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Cursing, in other words, said James, reflects a heart problem—which God alone can forgive and fix. To write of frustration in fiction without using it, however, allowed me to dip into the abundance of precise words on tap, in English anyway—and that’s probably true of many languages—which meant four-letter expletives could be avoided.
I loved this challenge of writing deep emotions without splashing around in the gutter. I could, instead, explore other ways of expressing and showing our deepest human feelings, even the worst of anger or hurt.
So early readers have enjoyed my young protagonist’s reaction when she and her young man are in the heat of a white-hot argument. Yet not one cussword is exchanged. They’re forced, instead, to find the exact words for what they’re truly saying to each other.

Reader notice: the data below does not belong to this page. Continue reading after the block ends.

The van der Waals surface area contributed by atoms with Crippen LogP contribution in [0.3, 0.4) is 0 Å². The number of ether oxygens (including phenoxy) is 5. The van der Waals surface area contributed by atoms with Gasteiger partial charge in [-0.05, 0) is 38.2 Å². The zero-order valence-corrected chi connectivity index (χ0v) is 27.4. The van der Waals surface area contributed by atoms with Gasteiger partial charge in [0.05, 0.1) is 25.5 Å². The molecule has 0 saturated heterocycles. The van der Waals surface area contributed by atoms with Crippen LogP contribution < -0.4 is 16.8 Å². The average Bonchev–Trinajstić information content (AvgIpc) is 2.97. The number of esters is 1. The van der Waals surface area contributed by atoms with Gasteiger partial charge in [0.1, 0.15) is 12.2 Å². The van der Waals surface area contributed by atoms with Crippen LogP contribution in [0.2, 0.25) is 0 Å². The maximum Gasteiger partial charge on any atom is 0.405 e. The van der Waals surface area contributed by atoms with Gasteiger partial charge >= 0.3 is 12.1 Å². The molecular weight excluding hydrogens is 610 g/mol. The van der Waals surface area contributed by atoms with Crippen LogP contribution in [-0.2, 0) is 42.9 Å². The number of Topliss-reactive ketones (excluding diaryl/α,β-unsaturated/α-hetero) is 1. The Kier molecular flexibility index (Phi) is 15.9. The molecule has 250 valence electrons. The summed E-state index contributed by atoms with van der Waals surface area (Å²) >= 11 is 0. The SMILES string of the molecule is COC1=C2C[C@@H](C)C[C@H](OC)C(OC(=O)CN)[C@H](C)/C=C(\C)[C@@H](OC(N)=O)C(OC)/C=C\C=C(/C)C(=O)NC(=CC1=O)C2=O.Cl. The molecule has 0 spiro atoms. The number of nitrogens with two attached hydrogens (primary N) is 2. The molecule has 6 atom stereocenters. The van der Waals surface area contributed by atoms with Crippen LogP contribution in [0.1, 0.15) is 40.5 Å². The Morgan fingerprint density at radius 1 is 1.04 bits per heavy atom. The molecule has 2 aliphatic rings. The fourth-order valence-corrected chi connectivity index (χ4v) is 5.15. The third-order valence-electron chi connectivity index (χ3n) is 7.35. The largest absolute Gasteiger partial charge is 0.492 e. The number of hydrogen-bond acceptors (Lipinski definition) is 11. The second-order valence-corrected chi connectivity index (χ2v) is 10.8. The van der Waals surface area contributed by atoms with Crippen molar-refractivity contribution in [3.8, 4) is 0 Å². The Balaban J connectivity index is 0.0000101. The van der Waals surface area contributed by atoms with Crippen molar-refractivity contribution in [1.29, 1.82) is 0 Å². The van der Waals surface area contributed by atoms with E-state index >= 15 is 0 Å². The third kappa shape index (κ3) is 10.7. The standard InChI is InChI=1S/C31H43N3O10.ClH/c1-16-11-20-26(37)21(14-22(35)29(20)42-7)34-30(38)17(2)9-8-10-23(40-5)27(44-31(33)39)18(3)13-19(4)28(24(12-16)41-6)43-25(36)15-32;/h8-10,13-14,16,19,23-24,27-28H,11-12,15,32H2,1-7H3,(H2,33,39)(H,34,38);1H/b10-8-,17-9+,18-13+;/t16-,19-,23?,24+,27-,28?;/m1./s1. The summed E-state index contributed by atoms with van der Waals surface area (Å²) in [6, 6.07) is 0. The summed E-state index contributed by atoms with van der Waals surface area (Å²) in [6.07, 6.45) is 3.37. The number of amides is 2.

Cursing would’ve been a cheap, easy, backdoor exit from the fight. Instead, I had to dig down to the heart of their contention. Then, with action and dialogue, show what their antipathy meant to each of them and also how they felt.
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As writers and readers of romantic Christian fiction of this kind, clean writing means we gain the moving, challenging, life-changing experiences of real-life without having to scrub our hands when we put a book down.
This is a lovely gift to share with one another, requiring no apologies or excuses. What does it matter that we prefer not to read on the page the most heaving detail of every life intimacy—or encounter, chapter after chapter, another string of cursed epithets?
But do we have our heads in the sand? Feigning gentility? Fearful of hearing life’s worst? Just the opposite. Amid life’s sad strains, clean fiction can turn on a light, giving us respite.